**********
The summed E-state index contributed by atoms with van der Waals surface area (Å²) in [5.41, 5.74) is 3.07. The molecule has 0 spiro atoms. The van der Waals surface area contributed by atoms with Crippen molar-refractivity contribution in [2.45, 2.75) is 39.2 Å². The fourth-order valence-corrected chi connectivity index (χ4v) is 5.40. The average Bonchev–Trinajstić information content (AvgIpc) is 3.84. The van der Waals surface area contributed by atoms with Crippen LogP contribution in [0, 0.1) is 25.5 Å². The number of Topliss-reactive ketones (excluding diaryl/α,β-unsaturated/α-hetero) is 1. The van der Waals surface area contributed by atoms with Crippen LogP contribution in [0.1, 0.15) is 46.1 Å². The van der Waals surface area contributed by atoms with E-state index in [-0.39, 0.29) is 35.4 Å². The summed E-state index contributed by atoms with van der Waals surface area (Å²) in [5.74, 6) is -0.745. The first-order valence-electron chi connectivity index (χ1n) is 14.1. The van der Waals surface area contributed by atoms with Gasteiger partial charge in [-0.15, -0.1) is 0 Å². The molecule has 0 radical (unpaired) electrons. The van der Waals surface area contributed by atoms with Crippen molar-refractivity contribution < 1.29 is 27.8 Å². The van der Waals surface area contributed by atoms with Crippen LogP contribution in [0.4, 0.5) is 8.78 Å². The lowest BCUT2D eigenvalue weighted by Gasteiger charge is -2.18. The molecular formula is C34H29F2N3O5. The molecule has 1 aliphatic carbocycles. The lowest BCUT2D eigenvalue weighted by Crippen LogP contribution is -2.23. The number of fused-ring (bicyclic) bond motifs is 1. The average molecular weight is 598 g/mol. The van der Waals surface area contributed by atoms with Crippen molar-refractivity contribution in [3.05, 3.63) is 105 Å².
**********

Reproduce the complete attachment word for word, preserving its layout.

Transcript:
The summed E-state index contributed by atoms with van der Waals surface area (Å²) in [5.41, 5.74) is 3.07. The molecule has 0 spiro atoms. The van der Waals surface area contributed by atoms with Crippen molar-refractivity contribution in [2.45, 2.75) is 39.2 Å². The fourth-order valence-corrected chi connectivity index (χ4v) is 5.40. The average Bonchev–Trinajstić information content (AvgIpc) is 3.84. The van der Waals surface area contributed by atoms with Crippen LogP contribution in [0, 0.1) is 25.5 Å². The number of Topliss-reactive ketones (excluding diaryl/α,β-unsaturated/α-hetero) is 1. The van der Waals surface area contributed by atoms with Crippen LogP contribution in [0.1, 0.15) is 46.1 Å². The van der Waals surface area contributed by atoms with E-state index in [-0.39, 0.29) is 35.4 Å². The summed E-state index contributed by atoms with van der Waals surface area (Å²) in [5.74, 6) is -0.745. The first-order valence-electron chi connectivity index (χ1n) is 14.1. The van der Waals surface area contributed by atoms with Gasteiger partial charge in [-0.15, -0.1) is 0 Å². The molecule has 0 radical (unpaired) electrons. The van der Waals surface area contributed by atoms with Crippen molar-refractivity contribution < 1.29 is 27.8 Å². The van der Waals surface area contributed by atoms with Crippen LogP contribution in [0.4, 0.5) is 8.78 Å². The lowest BCUT2D eigenvalue weighted by Gasteiger charge is -2.18. The molecular formula is C34H29F2N3O5. The molecule has 1 aliphatic carbocycles. The lowest BCUT2D eigenvalue weighted by Crippen LogP contribution is -2.23. The number of fused-ring (bicyclic) bond motifs is 1. The average molecular weight is 598 g/mol. The van der Waals surface area contributed by atoms with Crippen molar-refractivity contribution in [3.05, 3.63) is 105 Å².